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Watchdog warns elderly care still not good enough

Jul 26, 2013

CONTINUING shortcomings in elderly care have been highlighted by Scotland's hospital watchdog

CONTINUING shortcomings in elderly care have been highlighted by Scotland's hospital watchdog which criticised staff for not treating older patients with respect and failing to comply with do not resuscitate notices.

The report by Healthcare Improvement Scotland, HIS, said that six months on from its first overview into the treatment of older people in acute care, there were still several areas of concern, including staff risking patient confidentiality and using inappropriate language on wards.

It identified 87 areas for improvement and 12 areas for continuing improvement during its most recent visits to seven units at six hospitals between September 2012 and June this year.

The hospital inspectorate's report said: "Across four of the hospitals inspected, we saw and heard some instances where staff were not always using appropriate and respectful language when referring to older people in hospital.

"We also saw instances when patient confidentiality was not always fully considered. For example, staff would share care and treatment information with each other in front of other patients.

"In one hospital, we noted specific instances where patient health records were left open and unattended in ward areas or computer screens displaying patient information were left unlocked."

The Herald has been carrying out its own investigation into how hospitals are coping with the ageing population.

Our campaign, Time For Action, is calling for a capacity review looking at the availability of beds, and also whether the right staff are in the right place at the right time in hospitals and the community.

HIS's first six-month overview report, published in October last year, also criticised hospital staff for using "childlike" language towards older patients and warned that medical staff did not always comply with do not resuscitate (DNR) guidance.

Most recently, inspectors visited Glasgow Royal Infirmary, Dumfries & Galloway Royal Infirmary, Royal Infirmary of Edinburgh on two separate occasions, Ninewells Hospital in Dundee, Western Isles Hospital and Aberdeen Royal Infirmary.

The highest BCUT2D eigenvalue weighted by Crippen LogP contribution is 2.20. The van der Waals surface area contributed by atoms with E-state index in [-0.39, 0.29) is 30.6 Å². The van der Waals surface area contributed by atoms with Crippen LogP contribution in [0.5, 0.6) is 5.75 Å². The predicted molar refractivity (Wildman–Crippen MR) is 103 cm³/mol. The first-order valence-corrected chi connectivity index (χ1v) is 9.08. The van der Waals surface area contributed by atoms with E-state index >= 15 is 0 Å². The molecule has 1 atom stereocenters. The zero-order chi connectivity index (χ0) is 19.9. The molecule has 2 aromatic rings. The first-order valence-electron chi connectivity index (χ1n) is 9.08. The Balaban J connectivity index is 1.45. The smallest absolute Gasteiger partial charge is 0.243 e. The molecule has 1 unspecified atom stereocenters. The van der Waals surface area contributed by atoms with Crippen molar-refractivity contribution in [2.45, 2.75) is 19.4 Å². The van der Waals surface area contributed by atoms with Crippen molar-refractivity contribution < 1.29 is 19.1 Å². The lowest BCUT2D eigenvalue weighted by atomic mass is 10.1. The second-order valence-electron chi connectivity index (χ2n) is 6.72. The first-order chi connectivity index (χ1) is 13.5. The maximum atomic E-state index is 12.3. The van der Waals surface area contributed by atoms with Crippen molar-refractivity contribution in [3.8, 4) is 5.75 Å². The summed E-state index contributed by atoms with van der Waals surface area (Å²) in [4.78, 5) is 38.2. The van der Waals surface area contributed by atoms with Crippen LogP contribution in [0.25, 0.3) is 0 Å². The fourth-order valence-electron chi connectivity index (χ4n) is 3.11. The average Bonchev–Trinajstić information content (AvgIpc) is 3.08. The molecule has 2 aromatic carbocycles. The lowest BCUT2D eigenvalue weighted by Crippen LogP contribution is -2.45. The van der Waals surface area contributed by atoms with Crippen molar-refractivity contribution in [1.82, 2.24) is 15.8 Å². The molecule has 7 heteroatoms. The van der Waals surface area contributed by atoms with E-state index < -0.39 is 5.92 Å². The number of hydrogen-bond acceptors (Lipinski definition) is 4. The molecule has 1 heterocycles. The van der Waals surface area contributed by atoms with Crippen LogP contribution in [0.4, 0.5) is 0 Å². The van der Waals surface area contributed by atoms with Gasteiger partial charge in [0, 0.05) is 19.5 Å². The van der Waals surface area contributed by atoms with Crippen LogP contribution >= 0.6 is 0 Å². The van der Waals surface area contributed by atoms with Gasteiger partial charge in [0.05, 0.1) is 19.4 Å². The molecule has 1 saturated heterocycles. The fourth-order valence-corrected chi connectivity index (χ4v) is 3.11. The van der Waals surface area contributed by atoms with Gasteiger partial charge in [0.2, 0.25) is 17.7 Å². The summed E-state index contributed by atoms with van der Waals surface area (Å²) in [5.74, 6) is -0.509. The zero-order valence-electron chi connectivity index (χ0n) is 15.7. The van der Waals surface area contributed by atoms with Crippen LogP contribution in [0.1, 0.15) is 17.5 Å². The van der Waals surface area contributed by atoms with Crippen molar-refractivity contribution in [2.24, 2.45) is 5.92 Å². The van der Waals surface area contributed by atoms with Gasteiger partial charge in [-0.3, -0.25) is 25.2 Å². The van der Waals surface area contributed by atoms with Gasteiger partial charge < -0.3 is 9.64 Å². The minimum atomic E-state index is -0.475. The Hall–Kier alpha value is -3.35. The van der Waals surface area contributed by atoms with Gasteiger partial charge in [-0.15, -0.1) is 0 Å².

Problems with DNR notices – when a patient has requested doctors do not attempt to revive them if their heart stops or they stop breathing – were also highlighted by inspectors.

The report said: "In three hospitals, we found examples when clinical staff were not always complying with the national DNACPR [Do Not Attempt Cardiopulmonary Resuscitation] policy and were not completing the appropriate documentation correctly. This could have a potential impact on a patient's specific wishes about resuscitation."

Inspectors also raised concerns about "a lack of meaningful stimulation" for patients at three of the hospitals, with dayrooms often "univiting or - used as storage areas for ward equipment".

Five of the six hospitals inspected were also falling short in their dementia care, with older people not always being routinely screened for cognitive impairment on admission to hospital.

The inspectors also noted that protected mealtimes had been introduced across the six hospitals but in all but one this was "not well observed", with mealtimes interrupted by blood samples being taken, visits from occupational therapists and porters, and on one occasion "an en-suite toilet being cleaned while patients ate their meals".

Jacqueline Macrae, head of quality of care at HIS, said: "Through the majority of our observations on wards, we found that staff treated older people with compassion, dignity and respect.

"We saw many examples of warm, caring interactions between staff and patients and we heard directly from patients who were satisfied with the care they received.

"However, we also identified areas for improvement. For example, staff did not always use appropriate and respectful language when referring to older people in hospital and patient confidentiality was not always fully considered.

"Nutrition is important for older people and risk assessments to identify whether a patient is at risk of malnutrition need to be more consistently carried out. We will continue to work with NHS boards to ensure all older people receive the best care possible."

Midsteeple, High Street
Dumfries DG1 2BH
t: 01387 257770
e: info@dgvoice.co.uk

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